90% Of Surveyed Managers Are Not Worried About Employee Burnout. Here’s Why They Should Be.
Commentary From Crisis Management Expert Edward Segal, Author of Crisis Ahead: 101 Ways to Prepare for and Bounce Back from Disasters, Scandals, and Other Emergencies (Nicholas Brealey)
A sure-fire way to help bring about a crisis is to ignore the problems that can create it. The results of a new research project are focusing a spotlight on a serious problem faced by millions of employees that could create a crisis for their organizations: burnout. Unfortunately, only one-in- ten managers who were asked (11%) said they are worried about the problem.
The results are part of the State Of Remote Work 2021 report from Owl Labs. They, in collaboration with Global Workplace Analytics, surveyed 2,050 full-time workers in the United States between the of ages 21 and 65 at companies with 10 or more employees and a 50/50 gender split. The data was collected in September 2021.
Cause And Effect
Janice Litvin, the author of the Banish Burnout Toolkit, said that, “unreasonable workloads and deadlines eventually cause burnout. True burnout is defined by the World Health Organization as chronic stress that is not successfully managed.
“This appears as exhaustion—mental, physical and emotional. When someone has reached that point, taking a day off is not going to heal them. They would need many weeks to recover and a possible re-assignment. Asking them what needs to change is one step towards helping them when they are preparing to return,” she recommended,
Litvin noted that, “You can see the obvious financial and productivity consequences [with] workers going out on disability. Plus, the company will earn a poor reputation as a burnout zone and recruiting efforts will be hampered more than they already are.”
Other Survey Results
Weishaupt said that in the current Great Resignation, “managers need to ensure that employees feel supported. People are putting in more hours, as 55% of people say they work more hours working remotely than at the physical office.”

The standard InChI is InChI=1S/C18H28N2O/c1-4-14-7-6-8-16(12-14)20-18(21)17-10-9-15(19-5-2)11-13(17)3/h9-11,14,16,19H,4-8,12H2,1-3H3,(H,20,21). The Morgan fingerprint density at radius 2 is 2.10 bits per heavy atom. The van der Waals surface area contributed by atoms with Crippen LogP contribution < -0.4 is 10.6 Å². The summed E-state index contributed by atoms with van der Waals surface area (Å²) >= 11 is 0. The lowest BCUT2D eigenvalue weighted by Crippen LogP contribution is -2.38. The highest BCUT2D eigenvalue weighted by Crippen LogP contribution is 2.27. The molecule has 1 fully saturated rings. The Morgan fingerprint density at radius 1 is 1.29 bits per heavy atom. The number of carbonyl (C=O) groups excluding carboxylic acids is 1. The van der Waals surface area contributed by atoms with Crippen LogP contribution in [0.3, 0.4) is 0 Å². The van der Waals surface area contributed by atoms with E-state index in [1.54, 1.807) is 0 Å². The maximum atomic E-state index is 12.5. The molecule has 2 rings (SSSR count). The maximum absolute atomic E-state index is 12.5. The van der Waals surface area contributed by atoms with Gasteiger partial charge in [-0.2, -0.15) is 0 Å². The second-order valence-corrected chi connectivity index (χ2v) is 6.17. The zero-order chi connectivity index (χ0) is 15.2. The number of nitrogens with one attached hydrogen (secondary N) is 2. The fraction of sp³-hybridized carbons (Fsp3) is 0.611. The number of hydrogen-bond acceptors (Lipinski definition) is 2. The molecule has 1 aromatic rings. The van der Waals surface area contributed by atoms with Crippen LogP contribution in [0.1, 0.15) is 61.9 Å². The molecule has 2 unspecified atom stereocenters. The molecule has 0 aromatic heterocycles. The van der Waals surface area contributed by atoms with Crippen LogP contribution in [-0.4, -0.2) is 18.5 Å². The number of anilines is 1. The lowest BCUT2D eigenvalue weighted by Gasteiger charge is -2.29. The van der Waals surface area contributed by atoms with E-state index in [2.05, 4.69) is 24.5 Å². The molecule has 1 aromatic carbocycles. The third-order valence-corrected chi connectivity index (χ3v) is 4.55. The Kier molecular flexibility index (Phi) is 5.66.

He noted that, according to the survey:
- 42% of workers are feeling stressed about uncertainty around their employer’s in-office requirements, which adds to their burnout risk. Employers should make sure they’re listening to employees’ concerns and addressing their needs.
- Nearly two-thirds (63%) of respondents who worked from home during the pandemic also had to care for children or dependents, with these caregivers facing additional mental health challenges. Employers should ensure they are giving employees the flexibility to maintain a work life balance and the support they need to get through these challenging times.
- 1 in 4 workers (25%) changed jobs during the pandemic’s Great Resignation; 87% of them did so to decrease their stress.
- Women changed jobs 47% more than men.
- 82% of employees say having a remote work option at least part-time post-pandemic would improve their mental health; 75% said it would make them less likely to leave their employers.
Advice: Improve How Workers Are Treated
Litvin said that, “Many company leaders have on blinders when it comes to managing people. Without the workers there is no work. When people have a good relationship with their manager and care about the work they are doing, it is less likely that they [will] feel burned out.”
To help address employee burnout, she shared the following advice:
Workloads And Deadlines
Find ways to make the work that is done by employees—and when that work is due— more reasonable.
Employees want to be heard. They want to be acknowledged. They want to be asked what they think.
Make Them Feel Valued
Bring employees to the table when discussing strategy. Why? Because workers are in the field and know how customers (both internal and external) react to specific changes. Further, this is how to make them feel valued, important, like their opinion matters.
When you use a command and control management approach, you are indicating that you’re the boss and what you say, goes, just like a parent responding to a recalcitrant child with a “what I say, goes” attitude. That is the fastest way to turn an employee off and cause a rift between you and your staff.
Another element that needs to be addressed is that workers want meaning in their work. That is what motivates them and will drive them toward the end goal. So align their work with a clear mission. They want to know that what they do drives the overall value of the company and truly helps the community that the company serves.
Treat With Respect
While to some degree everyone is motivated by money and other perks, such as free food and a fitness center, at some point money is not the only motivator.
So ask them what they need. For example, rather than free food, they might want Wednesday afternoons off to be with their kids when there is an “early dismissal” day. It may be important to them to attend some of their kids’ mid-week sporting activities. There should be enough trust established to know that they will finish their work later.
Guide your managers to bond with their team by getting to know them on a personal level. This means weekly interactions. Go for walks together, [whether] in person or virtual. Ask them non-work related questions about their favorite books, movies, activities, kids’ activities, etc. The manager should know the names of the two or three most important people in their workers’ lives and should ask about them. That is how to build strong bonds, which lead to loyalty and trust.
A $5 gift card at holiday time is not going to cut it this year. The quickest way to an employee’s heart is your connection and true showing of appreciation. Ask them what they want and then do your best to give it to them.